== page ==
So much of what we do on a daily basis is a result of auto pilot responses as we allow circumstance to dictate how we feel.

As crazy as it may sound, the next bout of slow play or the next period of being held up on the course can be an opportunity to change your habitual responses and to take the opportunity to respond to a situation in the best possible way, a way that allows you to play the kind of golf you are actually capable of.

So if you see me stuck in traffic at some point and you can observe the steam coming out of my ears, please sound your horn at me an remind me that I am letting a bunch of cones make me feel bad for no real reason at all.

About Karl Morris

Karl Morris is a European Tour coach and founder of The Mind Factor.

He co-wrote The Lost Art of Putting with Gary Nicol, available on Amazon.

Train to be a golfer: Why the range isn’t always the answer

I have often said that I believe I would never have had the role in golf I am fortunate to have if golfers trained better.

There can be no other sport where so much effort in practice goes so unrewarded in the game itself.

Hour after hour hitting ball after ball on the range, often with very good results. Yet how much of this ‘work’ actually transfers to the golf course in competition?

Many golfers spend their entire life working hard at their game with little or no actual progress in terms of lower scoring.

This cannot be because we don’t have the ability to move our body in a certain way, and it certainly isn’t the equipment which is so very superior these days. For me it is to a large degree because golfers have no real idea of how to train effectively.

I say ‘train’ because this is a major distinction that needs addressing.

Instead of thinking you are going to go practising golf as you have always done, when you think in terms of training for the game you open up a whole new dimension.

A surgeon will train to become a surgeon and then he will practise surgery. A lawyer will train to be a lawyer and then he will practise law.

I want you to shift your mindset completely so you train to play golf and then go and practice being a golfer on a golf course.

You become a golfer by creating golf shots in the only place that really matters the golf course.

On YouTube you will find hundreds, if not thousands, of experts telling you how you should move your body, what positions the club should be in, all of the fancy terms for angles and planes, yet I promise you very little video space will be informing you of how to train in a way that will maximise your return on investment both of time and money.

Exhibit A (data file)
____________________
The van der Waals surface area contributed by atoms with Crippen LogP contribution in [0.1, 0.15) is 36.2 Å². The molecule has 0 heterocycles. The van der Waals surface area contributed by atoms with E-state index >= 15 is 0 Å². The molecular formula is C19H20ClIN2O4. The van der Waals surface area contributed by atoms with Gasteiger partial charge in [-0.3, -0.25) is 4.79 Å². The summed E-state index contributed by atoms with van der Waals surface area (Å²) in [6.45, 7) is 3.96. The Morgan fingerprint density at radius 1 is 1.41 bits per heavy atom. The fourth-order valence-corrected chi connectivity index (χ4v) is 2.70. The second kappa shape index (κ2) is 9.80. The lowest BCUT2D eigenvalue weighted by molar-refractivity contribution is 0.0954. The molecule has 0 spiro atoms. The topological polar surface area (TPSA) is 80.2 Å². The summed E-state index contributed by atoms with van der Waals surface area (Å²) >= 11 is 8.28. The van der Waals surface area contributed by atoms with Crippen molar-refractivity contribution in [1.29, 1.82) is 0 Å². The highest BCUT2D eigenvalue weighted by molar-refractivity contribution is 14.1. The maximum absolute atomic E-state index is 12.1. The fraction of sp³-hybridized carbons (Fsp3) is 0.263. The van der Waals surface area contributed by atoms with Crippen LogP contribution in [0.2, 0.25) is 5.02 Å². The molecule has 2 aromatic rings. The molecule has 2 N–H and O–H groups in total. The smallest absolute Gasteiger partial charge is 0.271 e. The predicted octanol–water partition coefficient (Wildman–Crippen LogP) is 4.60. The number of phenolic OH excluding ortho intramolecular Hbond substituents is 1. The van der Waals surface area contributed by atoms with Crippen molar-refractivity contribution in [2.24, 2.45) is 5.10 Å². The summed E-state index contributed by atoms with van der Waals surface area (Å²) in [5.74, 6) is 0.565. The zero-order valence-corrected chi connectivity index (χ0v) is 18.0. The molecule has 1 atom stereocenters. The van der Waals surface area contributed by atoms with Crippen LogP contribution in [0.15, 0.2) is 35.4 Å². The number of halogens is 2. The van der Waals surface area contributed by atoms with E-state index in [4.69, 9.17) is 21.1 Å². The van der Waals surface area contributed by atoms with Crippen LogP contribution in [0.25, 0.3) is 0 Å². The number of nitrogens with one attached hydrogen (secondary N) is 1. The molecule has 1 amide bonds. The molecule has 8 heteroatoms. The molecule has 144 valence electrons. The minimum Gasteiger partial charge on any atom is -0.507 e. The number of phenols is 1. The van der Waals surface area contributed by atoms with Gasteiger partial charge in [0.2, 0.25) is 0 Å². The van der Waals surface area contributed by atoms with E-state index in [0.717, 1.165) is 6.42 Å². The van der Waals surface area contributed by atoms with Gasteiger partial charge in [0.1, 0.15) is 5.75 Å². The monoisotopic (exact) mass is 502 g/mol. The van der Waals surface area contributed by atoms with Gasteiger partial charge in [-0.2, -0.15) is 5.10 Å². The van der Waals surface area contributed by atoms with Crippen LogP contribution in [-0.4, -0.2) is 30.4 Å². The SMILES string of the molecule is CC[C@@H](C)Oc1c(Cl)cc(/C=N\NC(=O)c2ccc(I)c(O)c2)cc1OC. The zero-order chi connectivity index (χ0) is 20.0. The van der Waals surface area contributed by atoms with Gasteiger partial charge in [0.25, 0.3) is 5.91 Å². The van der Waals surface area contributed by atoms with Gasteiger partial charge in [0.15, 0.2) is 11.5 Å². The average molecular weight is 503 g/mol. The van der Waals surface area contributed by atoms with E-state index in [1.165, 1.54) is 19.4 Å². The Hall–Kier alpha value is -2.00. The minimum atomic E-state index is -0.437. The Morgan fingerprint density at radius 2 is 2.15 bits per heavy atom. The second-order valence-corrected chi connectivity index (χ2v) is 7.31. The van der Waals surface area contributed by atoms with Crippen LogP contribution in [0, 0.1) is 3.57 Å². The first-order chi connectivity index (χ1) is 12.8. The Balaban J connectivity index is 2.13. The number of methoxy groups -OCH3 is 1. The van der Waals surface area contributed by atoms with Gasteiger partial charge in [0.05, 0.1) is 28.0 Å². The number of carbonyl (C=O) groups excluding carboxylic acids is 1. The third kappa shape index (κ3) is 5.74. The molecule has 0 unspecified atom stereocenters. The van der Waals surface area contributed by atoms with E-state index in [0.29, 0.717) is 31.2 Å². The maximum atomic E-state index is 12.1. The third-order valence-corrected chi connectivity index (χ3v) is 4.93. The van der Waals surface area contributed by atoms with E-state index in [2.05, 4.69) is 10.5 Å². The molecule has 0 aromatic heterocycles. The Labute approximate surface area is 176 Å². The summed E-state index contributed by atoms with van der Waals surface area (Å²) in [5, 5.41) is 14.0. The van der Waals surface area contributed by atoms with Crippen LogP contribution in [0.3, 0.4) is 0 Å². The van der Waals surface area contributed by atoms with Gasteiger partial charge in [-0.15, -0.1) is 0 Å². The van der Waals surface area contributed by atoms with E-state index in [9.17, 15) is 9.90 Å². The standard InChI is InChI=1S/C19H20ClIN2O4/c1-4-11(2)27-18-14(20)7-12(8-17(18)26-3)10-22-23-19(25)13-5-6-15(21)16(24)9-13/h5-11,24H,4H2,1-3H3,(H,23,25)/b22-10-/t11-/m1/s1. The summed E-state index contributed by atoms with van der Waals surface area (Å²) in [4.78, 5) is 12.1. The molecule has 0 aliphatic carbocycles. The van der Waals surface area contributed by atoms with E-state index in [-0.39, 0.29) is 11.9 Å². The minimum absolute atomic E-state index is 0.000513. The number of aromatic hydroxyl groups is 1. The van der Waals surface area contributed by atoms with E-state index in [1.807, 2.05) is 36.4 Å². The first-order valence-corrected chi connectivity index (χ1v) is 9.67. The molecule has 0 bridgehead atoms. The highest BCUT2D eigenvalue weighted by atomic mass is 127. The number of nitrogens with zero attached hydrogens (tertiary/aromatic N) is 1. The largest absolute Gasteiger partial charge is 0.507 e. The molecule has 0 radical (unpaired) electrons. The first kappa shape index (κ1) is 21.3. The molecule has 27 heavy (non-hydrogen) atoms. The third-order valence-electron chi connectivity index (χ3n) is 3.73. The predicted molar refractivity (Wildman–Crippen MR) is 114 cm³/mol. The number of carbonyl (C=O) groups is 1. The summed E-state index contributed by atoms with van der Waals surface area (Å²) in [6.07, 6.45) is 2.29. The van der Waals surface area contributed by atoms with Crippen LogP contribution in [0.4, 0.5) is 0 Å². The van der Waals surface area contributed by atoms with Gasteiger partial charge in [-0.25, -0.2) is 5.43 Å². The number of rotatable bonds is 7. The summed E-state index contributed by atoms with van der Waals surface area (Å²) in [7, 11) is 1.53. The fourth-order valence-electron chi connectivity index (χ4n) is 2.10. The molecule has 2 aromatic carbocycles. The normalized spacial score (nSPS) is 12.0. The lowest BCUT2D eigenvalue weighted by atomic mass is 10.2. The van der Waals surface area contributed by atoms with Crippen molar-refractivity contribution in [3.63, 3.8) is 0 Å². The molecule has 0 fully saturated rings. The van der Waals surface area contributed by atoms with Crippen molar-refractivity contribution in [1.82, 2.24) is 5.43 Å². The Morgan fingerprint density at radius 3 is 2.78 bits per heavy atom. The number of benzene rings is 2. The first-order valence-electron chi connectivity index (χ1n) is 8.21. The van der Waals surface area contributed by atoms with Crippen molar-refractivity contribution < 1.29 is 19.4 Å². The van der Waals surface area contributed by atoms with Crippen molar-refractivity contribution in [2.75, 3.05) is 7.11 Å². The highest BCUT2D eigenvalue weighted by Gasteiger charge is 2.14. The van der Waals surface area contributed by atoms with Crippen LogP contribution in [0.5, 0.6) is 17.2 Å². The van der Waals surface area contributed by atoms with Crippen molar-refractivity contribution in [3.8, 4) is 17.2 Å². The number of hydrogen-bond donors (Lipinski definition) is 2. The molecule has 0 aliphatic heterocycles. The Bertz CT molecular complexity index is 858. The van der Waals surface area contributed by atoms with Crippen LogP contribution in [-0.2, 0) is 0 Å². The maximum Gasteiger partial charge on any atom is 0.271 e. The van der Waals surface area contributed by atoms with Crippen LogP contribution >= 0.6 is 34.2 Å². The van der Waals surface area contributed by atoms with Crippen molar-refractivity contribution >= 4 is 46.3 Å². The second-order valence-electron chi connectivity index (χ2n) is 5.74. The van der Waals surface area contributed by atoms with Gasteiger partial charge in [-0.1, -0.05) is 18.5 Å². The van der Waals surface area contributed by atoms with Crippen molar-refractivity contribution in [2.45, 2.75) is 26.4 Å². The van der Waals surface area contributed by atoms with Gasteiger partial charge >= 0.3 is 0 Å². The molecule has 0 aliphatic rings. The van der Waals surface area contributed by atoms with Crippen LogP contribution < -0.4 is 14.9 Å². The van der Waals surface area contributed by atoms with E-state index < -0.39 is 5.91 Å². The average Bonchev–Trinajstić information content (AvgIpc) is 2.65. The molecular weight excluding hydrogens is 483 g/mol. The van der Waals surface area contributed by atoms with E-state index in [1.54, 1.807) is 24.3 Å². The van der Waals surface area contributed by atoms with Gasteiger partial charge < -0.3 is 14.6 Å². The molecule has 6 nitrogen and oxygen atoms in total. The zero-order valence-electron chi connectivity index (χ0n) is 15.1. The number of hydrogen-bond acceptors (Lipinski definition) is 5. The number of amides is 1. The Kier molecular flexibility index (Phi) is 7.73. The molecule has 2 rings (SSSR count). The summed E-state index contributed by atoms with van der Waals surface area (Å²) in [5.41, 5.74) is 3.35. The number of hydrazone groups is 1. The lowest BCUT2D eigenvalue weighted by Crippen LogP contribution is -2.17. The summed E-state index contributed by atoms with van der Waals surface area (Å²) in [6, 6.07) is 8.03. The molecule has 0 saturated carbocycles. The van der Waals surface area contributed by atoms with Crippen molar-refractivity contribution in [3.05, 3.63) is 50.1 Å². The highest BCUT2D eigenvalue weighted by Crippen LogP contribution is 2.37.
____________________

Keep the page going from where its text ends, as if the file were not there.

The research is very clear but if we want to take our golf game onto the course itself we need to understand how we learn, we need to understand how to transfer skills, but above all we need to learn how to train effectively.

The most exciting part of this adventure is just what could be possible for you in the future. I firmly believe that no matter what your age is you could, in the next 12 months, transform your game and release the golfer in you that has been hiding away all of this time.

When you fully grasp the concept of training for golf you will get the opportunity to write a completely different story.

You will become the director of your future golfing performance. Instead of always going to the range to practice, begin to see the golf course as a place to train for the season ahead.

I know this is weather dependent at this time of year, but if you have an hour spare aim to play six holes. You could go out for those six holes with just three clubs and a putter and have some fun creating golf shots.

Experimenting with what you need to do to bend the ball left to right and right to left.

At some point this year during a round you will miss a bunch of greens in regulation. Why not train for that? Play six holes and deliberately miss every green in the best possible location and see what kind of score you can still get the ball around the course in.

Train yourself for the inevitable setbacks the game will throw at you. If you can’t get to the course and the range is the only option then make sure a part of your session is as realistic as possible.

That means one unique shot to one unique location. You can engage your imagination by recreating particular holes on your home course. Get the creative muscles working. The very creative muscles you will need to engage when you do actually get back on the course.

The more you closely replicate the ‘golf course’ environment the more you are actually training for golf as opposed to mindlessly beating balls. You could take this route to get better or you could just stick with what you already know and hope this season is going to be somewhat different than your previous efforts.

But as a wise chap called Einstein once said: “The definition of insanity is to keep doing the same thing over and over again and expect a different result.”